WILLIAMSON COUNTY, Texas — On Friday, April 3, Williamson County officials announced eight new confirmed cases of the coronavirus, bringing the total to 71 cases.

On Saturday, March 28, the Williamson County and Cities Health District confirmed the county's first coronavirus (COVID-19) death, a man in his 70s.

"To the family, we are heartbroken for your loss,” said Williamson County Judge Bill Gravell. “To the rest of the community, I emphasize that it is everyone’s responsibility to stay home and stay safe in order to protect our community, our families, and especially the most vulnerable among us.”

Investigations conducted by the Williamson County and Cities Health District will identify potential contacts exposed to the virus and provide close contacts with guidance, as well as monitor them for the development of symptoms.

For more information about these cases, including age ranges and locations, click here.

“We have prepared for the fact that more confirmed cases would come to Williamson County, so we are ready. We will continue our essential operations and serving the residents of Williamson County while adhering to more stringent social distancing policies. Technology is being utilized to a greater extent in order to fulfill our daily tasks under the new criteria,” said County Judge Bill Gravell. “We continue to ask everyone to follow the preventative measures and be prepared, not scared.”

Judge Gravell enacted two new orders in the county earlier this month.

The first order limits community gatherings in Williamson County to no more than 10 people. This order applies to churches, weddings, religious services, concerts, funerals, fundraisers and other such gatherings. 

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The second order mandates that all bars and restaurant dining rooms in Williamson County must close. Restaurants are encouraged to provide take-away and no-contact delivery services. 

Both orders will be in effect until May 11. However, a stay-at-home order was issued days later.

"Pray for us, trust us and respect these orders," Gravell said at a press conference.

Some business owners say they understand the concerns but are worried about their staff.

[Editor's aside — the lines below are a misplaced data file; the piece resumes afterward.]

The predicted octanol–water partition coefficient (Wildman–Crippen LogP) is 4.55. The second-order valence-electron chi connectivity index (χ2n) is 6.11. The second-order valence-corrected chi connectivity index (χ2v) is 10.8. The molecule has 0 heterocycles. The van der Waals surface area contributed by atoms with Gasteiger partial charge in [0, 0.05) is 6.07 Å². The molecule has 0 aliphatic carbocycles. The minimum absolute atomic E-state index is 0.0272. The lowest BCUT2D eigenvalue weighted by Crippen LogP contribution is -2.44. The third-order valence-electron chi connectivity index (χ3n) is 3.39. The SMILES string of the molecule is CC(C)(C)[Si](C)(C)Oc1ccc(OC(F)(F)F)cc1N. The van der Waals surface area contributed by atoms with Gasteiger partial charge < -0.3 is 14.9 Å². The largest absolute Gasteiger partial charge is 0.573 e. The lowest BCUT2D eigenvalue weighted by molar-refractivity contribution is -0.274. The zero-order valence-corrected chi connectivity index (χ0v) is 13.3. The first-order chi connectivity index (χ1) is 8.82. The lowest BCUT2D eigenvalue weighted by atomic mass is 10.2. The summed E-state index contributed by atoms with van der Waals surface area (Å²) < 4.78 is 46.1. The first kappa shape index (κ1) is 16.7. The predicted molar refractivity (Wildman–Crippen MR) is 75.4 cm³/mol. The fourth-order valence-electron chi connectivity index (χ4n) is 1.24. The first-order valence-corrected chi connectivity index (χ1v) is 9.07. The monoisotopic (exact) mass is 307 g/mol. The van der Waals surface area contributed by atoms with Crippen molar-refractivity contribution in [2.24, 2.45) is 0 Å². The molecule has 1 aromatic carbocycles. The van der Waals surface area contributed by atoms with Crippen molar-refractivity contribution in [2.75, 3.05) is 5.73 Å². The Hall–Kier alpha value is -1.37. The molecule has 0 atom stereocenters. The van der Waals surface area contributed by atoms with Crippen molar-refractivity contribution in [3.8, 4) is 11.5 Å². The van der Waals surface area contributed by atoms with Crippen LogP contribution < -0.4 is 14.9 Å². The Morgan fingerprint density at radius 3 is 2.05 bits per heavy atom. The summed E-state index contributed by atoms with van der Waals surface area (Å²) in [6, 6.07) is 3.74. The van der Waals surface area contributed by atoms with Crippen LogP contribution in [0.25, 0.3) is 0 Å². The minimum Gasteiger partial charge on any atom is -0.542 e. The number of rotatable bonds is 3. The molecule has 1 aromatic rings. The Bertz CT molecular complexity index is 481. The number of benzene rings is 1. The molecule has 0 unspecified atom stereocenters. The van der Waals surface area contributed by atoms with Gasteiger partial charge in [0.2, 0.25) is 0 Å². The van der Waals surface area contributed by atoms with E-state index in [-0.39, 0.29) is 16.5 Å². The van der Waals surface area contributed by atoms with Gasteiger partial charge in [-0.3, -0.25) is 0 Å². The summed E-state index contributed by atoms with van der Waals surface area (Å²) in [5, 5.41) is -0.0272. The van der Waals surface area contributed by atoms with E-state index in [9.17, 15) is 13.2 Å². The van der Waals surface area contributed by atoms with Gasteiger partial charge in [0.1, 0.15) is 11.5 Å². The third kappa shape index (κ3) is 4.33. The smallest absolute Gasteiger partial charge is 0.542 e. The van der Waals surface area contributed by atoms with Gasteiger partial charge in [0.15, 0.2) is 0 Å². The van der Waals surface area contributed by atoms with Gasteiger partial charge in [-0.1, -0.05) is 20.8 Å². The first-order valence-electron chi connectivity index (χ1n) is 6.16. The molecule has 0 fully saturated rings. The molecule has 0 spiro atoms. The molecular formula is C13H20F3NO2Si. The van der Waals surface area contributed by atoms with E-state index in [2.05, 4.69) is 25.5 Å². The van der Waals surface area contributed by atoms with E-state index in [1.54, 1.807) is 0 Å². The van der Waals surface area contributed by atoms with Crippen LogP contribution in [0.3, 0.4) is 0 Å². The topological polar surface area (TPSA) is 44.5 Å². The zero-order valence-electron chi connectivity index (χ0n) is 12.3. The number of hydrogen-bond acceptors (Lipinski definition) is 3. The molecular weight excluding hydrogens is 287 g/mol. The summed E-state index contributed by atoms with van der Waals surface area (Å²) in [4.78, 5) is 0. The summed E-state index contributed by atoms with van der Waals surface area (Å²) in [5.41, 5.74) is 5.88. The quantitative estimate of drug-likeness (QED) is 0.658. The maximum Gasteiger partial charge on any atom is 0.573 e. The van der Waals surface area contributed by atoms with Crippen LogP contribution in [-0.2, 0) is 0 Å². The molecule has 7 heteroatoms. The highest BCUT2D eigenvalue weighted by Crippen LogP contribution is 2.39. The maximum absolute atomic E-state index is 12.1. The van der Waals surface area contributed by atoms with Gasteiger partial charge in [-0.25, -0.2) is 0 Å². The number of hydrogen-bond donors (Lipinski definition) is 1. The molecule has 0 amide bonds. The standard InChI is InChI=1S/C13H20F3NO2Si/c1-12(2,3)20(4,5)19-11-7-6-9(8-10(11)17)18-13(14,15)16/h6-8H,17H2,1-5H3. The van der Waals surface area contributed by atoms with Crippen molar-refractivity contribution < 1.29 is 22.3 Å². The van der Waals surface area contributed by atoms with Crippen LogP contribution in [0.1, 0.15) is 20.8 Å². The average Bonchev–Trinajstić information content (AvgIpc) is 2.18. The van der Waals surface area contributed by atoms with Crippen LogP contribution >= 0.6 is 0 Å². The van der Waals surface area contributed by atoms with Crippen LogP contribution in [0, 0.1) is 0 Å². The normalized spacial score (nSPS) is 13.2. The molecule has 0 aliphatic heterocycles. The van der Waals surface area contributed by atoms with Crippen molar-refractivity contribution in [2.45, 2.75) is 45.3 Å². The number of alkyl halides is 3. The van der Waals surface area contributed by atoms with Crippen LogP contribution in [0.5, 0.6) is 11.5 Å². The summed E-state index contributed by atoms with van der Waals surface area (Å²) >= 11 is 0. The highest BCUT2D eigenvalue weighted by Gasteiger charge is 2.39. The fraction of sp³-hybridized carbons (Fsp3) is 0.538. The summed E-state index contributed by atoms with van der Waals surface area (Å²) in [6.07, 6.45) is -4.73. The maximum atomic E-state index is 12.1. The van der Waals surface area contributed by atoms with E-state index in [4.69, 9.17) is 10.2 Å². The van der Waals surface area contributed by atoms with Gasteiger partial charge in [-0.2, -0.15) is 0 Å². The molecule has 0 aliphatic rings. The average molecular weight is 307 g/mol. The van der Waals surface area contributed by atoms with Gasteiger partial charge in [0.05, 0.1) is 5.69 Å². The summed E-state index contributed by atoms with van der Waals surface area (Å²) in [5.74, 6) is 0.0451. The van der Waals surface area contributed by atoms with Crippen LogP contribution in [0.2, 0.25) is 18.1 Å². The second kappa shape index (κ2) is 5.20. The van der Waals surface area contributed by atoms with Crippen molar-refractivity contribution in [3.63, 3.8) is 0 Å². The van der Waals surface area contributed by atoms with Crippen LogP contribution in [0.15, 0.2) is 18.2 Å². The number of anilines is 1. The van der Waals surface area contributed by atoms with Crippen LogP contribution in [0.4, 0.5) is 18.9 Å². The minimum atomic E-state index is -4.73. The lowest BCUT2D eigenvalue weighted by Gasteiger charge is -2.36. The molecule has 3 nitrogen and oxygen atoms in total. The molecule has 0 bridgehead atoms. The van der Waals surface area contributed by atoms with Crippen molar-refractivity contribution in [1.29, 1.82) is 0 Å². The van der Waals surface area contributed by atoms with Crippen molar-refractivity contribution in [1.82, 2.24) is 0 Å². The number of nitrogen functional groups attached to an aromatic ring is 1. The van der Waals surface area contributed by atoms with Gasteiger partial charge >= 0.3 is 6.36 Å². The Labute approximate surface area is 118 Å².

“We do have a concern because there’s a lot of an older population in Georgetown," said Cody Hirt, a co-owner of Mesquite Creek Outfitters, a clothing store in Georgetown which also sells craft beer and wine. “We definitely have a concern for a hit on our business.”

Brad Strittmatter, the other co-owner, said they've never done curbside pick-up before, but will be doing so and delivering. 

“Our main goal is to keep our employees employed," said Strittmatter. “We can get through this and I think it’s gonna bring us together as a community.”

Up the street at Greenhouse Craft Food, General Manager and Executive Chef John Coronado was stacking up chairs and cleaning up the building before starting their temporary closure. 

“Never in my career have I ever had to let go, nearly 90% of my staff," said Coronado. “These are just business precautions that we have to do in order to save Greenhouse." 

Coronado also said that once the closures are over, he would hire back the employees. He said they do have another location in Round Rock, but that will be only doing take-out orders while the Georgetown location is closed until further notice. 

"I hope that somehow the world everybody can unite as one and we can come up with a good answer and a good solution to this issue that we’re having right now," said Coronado. “Please support them – we are in dire need right now."

The county said testing facilities in the county are increasing day by day. As of March 18, the county was aware of at least eight facilities that were providing testing, but that number will continue to increase. More information will be made available at wilco.org.

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